Academic Studies (Drawing and Painting): With the European influence, followed by Bengal School a new movement started in the art field, variously called Madras School, Bombay School etc. The shift from myths and legends to still-life, nature study and figure-drawing from live models paved way for a contemporary expression with multipoint perspectives. This is explored in this subject.

Indian Art (Drawing and Painting): The innovative creation of the palette/brushes and the canvas for producing art using eco-friendly, locally available natural materials forms the curriculum. This is the living tradition of Indian art paaramparyam, which continues even today. Ajantha murals (2nd century BC - 6th century AD) covering religious fervour and secular concepts, true frescoes in the Brahadeeswarar temple (10th century) in Tamil Nadu, renaissance during the Vijayanagara and Naik periods, culminating in the Maratha school in south India (17th century AD) and inspiring miniature paintings and extensive frescoes in north India: this course aims to impart some of their guiding principles and techniques.

Sculpture: A study of theories, methodologies and available mediums that gave impetus to sculpture. Studies include clay modelling, and plaster-casting to bronze-casting by lost-wax method.

Ancillaries:

Ceramics: This is an off-shoot of sculpture that evolved into a study of its own with archaeological finds focusing on the available pottery/ceramic shards. Different techniques (slab-casting, pinching, wheel, etc.) and varied glazes using country kiln, wood-fired, temperature-controlled and electrically-controlled kilns bring about stunning results.

Graphic Studio (Print Making): The journey of seals from the time of the Indus Valley civilisation till date has progressed from simple vegetable cut through stencil-cutting to acid-etching to screen-printing. Print making looks into these aspects of graphics.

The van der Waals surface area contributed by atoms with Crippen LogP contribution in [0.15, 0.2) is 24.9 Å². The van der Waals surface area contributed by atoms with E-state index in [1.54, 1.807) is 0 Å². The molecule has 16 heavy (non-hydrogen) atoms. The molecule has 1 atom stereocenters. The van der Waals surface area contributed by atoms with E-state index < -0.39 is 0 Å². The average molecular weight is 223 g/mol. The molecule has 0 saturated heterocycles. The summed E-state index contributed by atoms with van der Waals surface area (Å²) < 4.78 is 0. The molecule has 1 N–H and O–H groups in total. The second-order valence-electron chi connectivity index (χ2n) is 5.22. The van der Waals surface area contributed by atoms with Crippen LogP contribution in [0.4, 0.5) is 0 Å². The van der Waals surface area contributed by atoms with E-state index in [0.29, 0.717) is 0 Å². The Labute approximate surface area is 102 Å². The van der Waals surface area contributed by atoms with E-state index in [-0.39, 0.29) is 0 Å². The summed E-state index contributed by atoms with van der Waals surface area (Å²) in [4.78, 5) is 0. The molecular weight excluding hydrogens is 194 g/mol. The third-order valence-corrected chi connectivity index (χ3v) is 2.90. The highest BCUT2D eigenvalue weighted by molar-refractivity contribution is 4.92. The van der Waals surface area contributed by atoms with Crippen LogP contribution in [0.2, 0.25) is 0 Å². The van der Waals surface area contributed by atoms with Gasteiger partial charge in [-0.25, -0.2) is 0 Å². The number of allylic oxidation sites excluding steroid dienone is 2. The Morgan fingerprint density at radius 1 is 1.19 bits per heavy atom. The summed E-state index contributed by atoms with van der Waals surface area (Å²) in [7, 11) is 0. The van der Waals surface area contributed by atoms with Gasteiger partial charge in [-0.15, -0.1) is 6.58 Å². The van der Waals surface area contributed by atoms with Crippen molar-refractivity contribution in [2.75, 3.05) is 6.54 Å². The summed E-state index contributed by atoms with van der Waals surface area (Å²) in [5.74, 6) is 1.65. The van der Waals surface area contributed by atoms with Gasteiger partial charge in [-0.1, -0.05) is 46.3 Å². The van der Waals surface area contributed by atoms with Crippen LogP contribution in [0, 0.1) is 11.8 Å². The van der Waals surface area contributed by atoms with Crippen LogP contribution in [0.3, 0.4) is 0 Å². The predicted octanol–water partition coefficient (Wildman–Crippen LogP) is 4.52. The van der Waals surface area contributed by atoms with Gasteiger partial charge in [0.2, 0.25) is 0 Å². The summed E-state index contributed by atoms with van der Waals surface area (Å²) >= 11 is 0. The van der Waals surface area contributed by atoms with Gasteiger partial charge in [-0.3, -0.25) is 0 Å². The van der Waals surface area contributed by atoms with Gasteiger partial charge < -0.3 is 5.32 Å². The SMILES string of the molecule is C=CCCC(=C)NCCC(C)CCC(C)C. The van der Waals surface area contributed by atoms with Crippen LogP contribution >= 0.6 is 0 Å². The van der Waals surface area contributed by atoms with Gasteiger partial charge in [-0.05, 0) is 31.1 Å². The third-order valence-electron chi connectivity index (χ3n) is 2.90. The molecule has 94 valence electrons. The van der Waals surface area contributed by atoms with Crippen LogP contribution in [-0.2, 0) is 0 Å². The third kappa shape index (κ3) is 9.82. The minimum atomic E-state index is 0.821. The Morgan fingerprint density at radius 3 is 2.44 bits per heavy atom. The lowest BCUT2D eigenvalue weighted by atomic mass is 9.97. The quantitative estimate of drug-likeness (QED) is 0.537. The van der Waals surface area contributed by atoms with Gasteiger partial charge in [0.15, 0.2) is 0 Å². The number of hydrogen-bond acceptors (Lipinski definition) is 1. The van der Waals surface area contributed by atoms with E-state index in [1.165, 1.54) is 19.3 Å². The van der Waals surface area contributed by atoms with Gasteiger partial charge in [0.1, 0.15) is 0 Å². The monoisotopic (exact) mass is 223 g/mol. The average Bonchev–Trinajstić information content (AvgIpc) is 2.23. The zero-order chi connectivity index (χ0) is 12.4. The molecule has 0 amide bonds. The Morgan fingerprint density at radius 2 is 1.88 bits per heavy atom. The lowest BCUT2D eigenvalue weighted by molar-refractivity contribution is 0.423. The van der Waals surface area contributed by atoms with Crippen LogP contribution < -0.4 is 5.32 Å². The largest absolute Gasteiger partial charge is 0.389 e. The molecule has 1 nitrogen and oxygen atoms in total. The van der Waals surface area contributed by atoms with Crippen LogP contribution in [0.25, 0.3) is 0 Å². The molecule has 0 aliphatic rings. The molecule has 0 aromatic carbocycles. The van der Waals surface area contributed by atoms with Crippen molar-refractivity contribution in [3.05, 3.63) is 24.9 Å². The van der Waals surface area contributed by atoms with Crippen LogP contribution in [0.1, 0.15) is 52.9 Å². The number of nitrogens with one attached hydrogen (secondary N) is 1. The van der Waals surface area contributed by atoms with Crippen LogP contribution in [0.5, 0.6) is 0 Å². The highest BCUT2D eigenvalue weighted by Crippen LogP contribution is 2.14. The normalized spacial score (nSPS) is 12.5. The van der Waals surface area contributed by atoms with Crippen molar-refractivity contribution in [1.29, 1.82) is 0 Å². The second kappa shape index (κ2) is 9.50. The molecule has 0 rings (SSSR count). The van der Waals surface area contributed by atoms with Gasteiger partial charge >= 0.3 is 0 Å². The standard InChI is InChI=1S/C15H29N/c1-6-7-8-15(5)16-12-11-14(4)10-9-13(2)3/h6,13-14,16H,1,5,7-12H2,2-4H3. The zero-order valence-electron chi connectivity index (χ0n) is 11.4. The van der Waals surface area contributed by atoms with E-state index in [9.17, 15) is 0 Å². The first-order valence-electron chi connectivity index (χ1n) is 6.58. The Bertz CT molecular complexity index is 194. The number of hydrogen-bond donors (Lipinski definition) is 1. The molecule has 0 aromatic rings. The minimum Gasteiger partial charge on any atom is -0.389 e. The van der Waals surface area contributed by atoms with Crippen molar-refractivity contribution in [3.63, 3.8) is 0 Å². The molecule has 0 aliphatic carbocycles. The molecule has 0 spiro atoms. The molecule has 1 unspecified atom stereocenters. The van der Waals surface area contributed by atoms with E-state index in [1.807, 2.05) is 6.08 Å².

Computer and Photography

On the theoretical side, art history is a major component. Students get to study Indian, European, old world and contemporary Indian/Western art forms. There are other allied courses in music, languages, heritage.

“It is a one-of-its-kind course,” says Lakshmi. “We start from canons of art, take it to figure drawings based on Shilpa Shastras, go on to miniatures for painting techniques, as in Tanjore and glass painting. We introduce archival awareness of textile and jewellery over the years. Pan-Indian mural techniques, such as folk/tribal/classic are taught so students understand both the material and the style. We explore creative composition which ends in a dissertation. Even those doing this course as a hobby reap benefits,” she says.

Applications for the course are available until May 31, at the college office and online. Interviews will be held on June 12 and 13. Eligibility is Class XII pass and the candidate must be 25 years as on June 1. For details, mail registrar@kalakshetra.in, call 044 24521169/24521170, or visit www.kalakshetra.in/Education/RDCFA/Admission/Download.

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Printable version | Mar 1, 2021 7:38:24 AM | https://www.thehindu.com/education/visual-aesthetics-anyone/article17860984.ece